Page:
After only spotty rainfall this weekend in the Washington, D.C., area, the risk of severe thunderstorms and flash flooding will ramp up quickly for the new week.
As much cooler air plunges into the Midwest thanks to a southward trip by the Polar Vortex, warm and moist air will surge northward along the Atlantic Seaboard to start the week.
The storms Monday and Tuesday will bring the risk of damaging wind gusts initially but can be followed by repeating downpours and the potential for flash flooding.
The weather pattern to start the week is likely to bring extended disruptions to travel and outdoor activities along much of the Atlantic Seaboard, including the South.
Drier and less humid air will spread into the region later in the week, holding high temperatures to slightly below normal during what is typically known as the hottest time of the year.
The weather at Minneapolis early next week will be more appropriate for football, rather than baseball for the Home Run Derby and the All-Star Game.
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As a strengthening storm system converges on the Atlantic coast, pockets of severe weather will develop in the eastern part of the United States into Friday evening.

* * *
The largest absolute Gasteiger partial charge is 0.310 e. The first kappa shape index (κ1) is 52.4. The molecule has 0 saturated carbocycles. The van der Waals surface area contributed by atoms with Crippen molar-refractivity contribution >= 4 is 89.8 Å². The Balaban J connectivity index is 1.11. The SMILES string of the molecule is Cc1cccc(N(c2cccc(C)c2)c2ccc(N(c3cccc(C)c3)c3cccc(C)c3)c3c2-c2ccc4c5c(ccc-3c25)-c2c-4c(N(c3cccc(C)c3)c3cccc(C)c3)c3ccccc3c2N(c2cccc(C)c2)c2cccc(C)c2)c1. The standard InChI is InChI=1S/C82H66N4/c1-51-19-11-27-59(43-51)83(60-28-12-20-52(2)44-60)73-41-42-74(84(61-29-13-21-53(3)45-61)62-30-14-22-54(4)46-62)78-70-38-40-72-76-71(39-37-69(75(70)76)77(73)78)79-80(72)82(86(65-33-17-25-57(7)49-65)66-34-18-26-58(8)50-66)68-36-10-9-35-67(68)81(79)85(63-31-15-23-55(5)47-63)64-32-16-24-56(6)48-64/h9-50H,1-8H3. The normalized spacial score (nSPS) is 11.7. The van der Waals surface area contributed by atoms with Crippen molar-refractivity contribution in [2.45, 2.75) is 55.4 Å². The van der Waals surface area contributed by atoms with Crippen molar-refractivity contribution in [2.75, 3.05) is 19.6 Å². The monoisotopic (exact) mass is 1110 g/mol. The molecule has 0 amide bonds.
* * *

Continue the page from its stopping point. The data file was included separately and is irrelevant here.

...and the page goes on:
A rare storm for late July will deliver drenching rain and miserable conditions to a large part of the mid-Atlantic and southern coast of New England to end the week and start the weekend.
Firefighters were gaining control of the massive wildfires raging across southeastern France on Thursday, but warned that the fire danger remains high.
Even though Hurricane Hilary remains well away from the southwestern United States, the storm could still bring hazards to swimmers and surfers in the final days of July.
Summer warmth vanished from the United Kingdom since the middle of the month and is not expected to return anytime soon.
While the north-central United States will get a break from storms in some locations and heat in others late this weekend, the pattern will resume as July ends and August begins.